A new and compelling documentary showcases the unsung, and largely unknown, stories of generations of whānau Māori who helped create a New Zealand icon.
For 50 years Crown Lynn was the biggest ceramics factory in the southern hemisphere. The west Auckland factory had a rich culture . The opening coincided with the post war era – opening its doors in 1943 and sadly closing in the late 80s. Over the years it produced an array of products sold both throughout New Zealand and to an overseas market.
Crown Lynn documentary offers a rare and valuable insight into the past, into Māori migration, race relations, manaakitanga and whānau.
For Executive Producer Jade Maipi of Mahi Tahi Media, the project was a personal as well as professional one. “Crown Lynn is iconic to New Zealanders, an institution and home for west Auckland whānau, and a big part of life for many Māori whānau, particularly mine,” says Jade Maipi.
“I didn’t fully understand the craze and hype around Crown Lynn crockery. What I ended up finding was an incredible story of Māori and Pākehā working together in a post war era when the industry in Aotearoa was booming,” Jade says.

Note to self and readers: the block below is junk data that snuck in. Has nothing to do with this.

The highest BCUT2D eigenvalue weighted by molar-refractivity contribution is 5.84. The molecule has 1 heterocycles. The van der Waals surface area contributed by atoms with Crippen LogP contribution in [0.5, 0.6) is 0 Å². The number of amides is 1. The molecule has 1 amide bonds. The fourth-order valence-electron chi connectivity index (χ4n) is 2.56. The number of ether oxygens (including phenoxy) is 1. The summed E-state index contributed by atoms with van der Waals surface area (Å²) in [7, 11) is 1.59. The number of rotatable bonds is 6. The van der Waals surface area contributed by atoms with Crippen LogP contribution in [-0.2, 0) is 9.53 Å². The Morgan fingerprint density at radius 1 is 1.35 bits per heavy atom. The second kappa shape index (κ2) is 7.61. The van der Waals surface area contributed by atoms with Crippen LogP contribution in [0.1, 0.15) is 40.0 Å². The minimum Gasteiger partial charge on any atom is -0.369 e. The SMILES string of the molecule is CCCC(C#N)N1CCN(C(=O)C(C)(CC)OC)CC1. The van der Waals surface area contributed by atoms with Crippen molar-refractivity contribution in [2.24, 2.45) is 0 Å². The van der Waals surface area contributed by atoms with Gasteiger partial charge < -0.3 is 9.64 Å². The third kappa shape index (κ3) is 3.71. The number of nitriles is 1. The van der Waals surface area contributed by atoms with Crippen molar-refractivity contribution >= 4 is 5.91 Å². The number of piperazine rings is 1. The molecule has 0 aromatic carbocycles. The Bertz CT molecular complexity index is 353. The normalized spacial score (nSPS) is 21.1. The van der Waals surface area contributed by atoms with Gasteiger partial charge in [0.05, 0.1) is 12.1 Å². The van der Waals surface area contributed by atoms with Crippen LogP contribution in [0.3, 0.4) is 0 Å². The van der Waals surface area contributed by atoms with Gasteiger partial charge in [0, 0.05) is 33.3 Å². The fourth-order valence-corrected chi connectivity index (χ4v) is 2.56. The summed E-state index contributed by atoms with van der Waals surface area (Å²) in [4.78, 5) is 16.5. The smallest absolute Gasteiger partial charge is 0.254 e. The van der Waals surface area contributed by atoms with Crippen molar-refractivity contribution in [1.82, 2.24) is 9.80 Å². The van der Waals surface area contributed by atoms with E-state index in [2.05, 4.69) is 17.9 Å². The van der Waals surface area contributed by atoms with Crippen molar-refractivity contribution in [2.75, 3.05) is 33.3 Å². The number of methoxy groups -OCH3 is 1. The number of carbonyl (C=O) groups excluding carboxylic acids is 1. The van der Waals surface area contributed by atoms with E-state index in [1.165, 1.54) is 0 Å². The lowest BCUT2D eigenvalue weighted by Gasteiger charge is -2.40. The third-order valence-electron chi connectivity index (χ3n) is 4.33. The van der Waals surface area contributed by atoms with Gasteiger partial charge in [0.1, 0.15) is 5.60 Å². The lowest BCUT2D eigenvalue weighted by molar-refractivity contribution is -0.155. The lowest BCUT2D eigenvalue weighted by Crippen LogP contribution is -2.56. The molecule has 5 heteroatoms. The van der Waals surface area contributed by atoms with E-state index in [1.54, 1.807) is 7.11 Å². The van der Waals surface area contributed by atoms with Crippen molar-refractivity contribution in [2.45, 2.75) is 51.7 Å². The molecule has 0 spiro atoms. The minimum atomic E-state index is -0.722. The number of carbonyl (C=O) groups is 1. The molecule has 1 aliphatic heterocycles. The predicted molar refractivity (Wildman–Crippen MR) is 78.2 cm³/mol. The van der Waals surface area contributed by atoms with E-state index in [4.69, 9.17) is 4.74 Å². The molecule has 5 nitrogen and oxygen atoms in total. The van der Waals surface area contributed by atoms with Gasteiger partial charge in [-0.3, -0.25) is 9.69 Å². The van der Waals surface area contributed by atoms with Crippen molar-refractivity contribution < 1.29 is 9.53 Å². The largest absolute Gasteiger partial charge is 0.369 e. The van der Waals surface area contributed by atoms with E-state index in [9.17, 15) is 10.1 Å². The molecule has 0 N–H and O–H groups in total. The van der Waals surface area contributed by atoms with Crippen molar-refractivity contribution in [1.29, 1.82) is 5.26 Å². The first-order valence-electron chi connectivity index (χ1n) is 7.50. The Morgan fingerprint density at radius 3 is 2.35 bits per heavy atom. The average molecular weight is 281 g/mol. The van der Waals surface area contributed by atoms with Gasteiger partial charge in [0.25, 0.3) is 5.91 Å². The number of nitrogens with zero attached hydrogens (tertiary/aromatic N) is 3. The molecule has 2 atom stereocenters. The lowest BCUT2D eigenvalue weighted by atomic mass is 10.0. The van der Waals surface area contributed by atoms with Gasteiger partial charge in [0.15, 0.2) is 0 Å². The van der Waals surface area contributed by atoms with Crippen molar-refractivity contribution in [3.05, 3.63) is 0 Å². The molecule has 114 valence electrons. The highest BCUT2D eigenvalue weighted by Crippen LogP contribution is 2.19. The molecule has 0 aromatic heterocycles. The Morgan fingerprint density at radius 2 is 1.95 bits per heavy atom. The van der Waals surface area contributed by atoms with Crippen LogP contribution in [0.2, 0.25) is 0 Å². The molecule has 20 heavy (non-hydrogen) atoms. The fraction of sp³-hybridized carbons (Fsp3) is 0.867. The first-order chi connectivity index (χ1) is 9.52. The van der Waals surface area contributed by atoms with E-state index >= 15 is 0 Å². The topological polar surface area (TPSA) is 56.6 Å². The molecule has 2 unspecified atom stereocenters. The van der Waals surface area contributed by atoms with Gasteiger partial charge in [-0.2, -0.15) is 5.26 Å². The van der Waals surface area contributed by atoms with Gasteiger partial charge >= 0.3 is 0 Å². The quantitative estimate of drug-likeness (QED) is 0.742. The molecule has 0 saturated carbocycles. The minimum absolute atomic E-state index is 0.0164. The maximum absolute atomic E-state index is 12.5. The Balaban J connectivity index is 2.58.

Producer/Director Susan Leonard says that “in making an archival documentary, there is a deep responsibility to honour the stories of those who have passed,” says Susan Leonard.
“We are incredibly grateful to the family members who spoke for their loved ones, and to all of our on-screen contributors, sharing their time and knowledge to make this documentary possible.
“Hemara Hemara initially said ‘no’ when we asked him to be involved in this documentary. So we drove to the Hokianga to gently convince him.
“Filming him make a mould in his back shed was one of my personal highlights. His deft hands working the clay, the lines on his face telling a thousand stories themselves. Hemara’s wife, Francis, also makes the best tomato on crackers,” says Susan Leonard.
“You will laugh. You might even cry. But you will be fascinated by the stories.”
For almost 50 years Crown Lynn was the largest ceramics factory in the southern hemisphere. It was a melting pot of rich culture during a time when hundreds of Māori were migrating to the city to find work.